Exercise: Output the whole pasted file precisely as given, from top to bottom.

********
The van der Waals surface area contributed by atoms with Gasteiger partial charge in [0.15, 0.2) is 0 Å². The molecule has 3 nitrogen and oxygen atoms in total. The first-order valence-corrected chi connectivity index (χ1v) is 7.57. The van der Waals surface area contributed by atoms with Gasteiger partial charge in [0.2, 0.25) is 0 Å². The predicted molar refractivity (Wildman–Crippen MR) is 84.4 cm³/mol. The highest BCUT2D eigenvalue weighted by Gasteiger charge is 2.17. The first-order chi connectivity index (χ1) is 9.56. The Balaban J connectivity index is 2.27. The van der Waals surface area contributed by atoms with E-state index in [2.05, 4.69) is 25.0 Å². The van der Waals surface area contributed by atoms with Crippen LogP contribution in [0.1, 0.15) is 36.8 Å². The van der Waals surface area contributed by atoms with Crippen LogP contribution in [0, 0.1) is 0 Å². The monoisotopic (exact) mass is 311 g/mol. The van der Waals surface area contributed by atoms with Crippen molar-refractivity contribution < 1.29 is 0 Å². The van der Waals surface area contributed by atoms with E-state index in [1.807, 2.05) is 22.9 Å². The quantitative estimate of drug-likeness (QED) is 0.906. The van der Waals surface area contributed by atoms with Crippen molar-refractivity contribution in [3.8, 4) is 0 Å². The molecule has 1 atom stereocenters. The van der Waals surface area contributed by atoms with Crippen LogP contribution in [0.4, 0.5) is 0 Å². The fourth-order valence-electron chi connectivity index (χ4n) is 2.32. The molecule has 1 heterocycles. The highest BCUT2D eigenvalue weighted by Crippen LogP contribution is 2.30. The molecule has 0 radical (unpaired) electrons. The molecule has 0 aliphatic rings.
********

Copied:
The van der Waals surface area contributed by atoms with Gasteiger partial charge in [0.15, 0.2) is 0 Å². The molecule has 3 nitrogen and oxygen atoms in total. The first-order valence-corrected chi connectivity index (χ1v) is 7.57. The van der Waals surface area contributed by atoms with Gasteiger partial charge in [0.2, 0.25) is 0 Å². The predicted molar refractivity (Wildman–Crippen MR) is 84.4 cm³/mol. The highest BCUT2D eigenvalue weighted by Gasteiger charge is 2.17. The first-order chi connectivity index (χ1) is 9.56. The Balaban J connectivity index is 2.27. The van der Waals surface area contributed by atoms with E-state index in [2.05, 4.69) is 25.0 Å². The van der Waals surface area contributed by atoms with Crippen LogP contribution in [0.1, 0.15) is 36.8 Å². The van der Waals surface area contributed by atoms with Crippen LogP contribution in [0, 0.1) is 0 Å². The monoisotopic (exact) mass is 311 g/mol. The van der Waals surface area contributed by atoms with Crippen molar-refractivity contribution < 1.29 is 0 Å². The van der Waals surface area contributed by atoms with E-state index in [1.807, 2.05) is 22.9 Å². The quantitative estimate of drug-likeness (QED) is 0.906. The van der Waals surface area contributed by atoms with Crippen molar-refractivity contribution in [3.8, 4) is 0 Å². The molecule has 1 atom stereocenters. The van der Waals surface area contributed by atoms with Crippen LogP contribution in [0.4, 0.5) is 0 Å². The fourth-order valence-electron chi connectivity index (χ4n) is 2.32. The molecule has 1 heterocycles. The highest BCUT2D eigenvalue weighted by Crippen LogP contribution is 2.30. The molecule has 0 radical (unpaired) electrons. The molecule has 0 aliphatic rings.